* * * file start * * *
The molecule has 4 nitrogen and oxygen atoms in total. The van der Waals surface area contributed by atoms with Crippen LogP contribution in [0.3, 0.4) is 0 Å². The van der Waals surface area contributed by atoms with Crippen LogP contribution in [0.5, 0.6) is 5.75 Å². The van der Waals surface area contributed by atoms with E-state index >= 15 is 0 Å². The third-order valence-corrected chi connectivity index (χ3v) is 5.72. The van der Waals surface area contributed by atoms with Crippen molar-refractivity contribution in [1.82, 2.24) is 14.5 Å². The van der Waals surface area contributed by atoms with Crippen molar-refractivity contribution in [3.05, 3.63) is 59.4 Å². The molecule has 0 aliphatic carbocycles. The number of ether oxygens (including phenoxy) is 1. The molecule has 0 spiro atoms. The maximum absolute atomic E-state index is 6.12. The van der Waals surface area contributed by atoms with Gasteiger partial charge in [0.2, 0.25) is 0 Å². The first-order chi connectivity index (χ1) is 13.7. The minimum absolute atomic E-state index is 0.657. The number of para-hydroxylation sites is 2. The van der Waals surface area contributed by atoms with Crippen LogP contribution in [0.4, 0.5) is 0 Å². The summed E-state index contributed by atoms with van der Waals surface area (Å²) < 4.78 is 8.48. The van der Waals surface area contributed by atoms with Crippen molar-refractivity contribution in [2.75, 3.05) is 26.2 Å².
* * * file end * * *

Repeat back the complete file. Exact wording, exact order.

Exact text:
The molecule has 4 nitrogen and oxygen atoms in total. The van der Waals surface area contributed by atoms with Crippen LogP contribution in [0.3, 0.4) is 0 Å². The van der Waals surface area contributed by atoms with Crippen LogP contribution in [0.5, 0.6) is 5.75 Å². The van der Waals surface area contributed by atoms with E-state index >= 15 is 0 Å². The third-order valence-corrected chi connectivity index (χ3v) is 5.72. The van der Waals surface area contributed by atoms with Crippen molar-refractivity contribution in [1.82, 2.24) is 14.5 Å². The van der Waals surface area contributed by atoms with Crippen molar-refractivity contribution in [3.05, 3.63) is 59.4 Å². The molecule has 0 aliphatic carbocycles. The number of ether oxygens (including phenoxy) is 1. The molecule has 0 spiro atoms. The maximum absolute atomic E-state index is 6.12. The van der Waals surface area contributed by atoms with Gasteiger partial charge in [0.2, 0.25) is 0 Å². The first-order chi connectivity index (χ1) is 13.7. The minimum absolute atomic E-state index is 0.657. The number of para-hydroxylation sites is 2. The van der Waals surface area contributed by atoms with Crippen LogP contribution in [0.4, 0.5) is 0 Å². The summed E-state index contributed by atoms with van der Waals surface area (Å²) < 4.78 is 8.48. The van der Waals surface area contributed by atoms with Crippen molar-refractivity contribution in [2.75, 3.05) is 26.2 Å².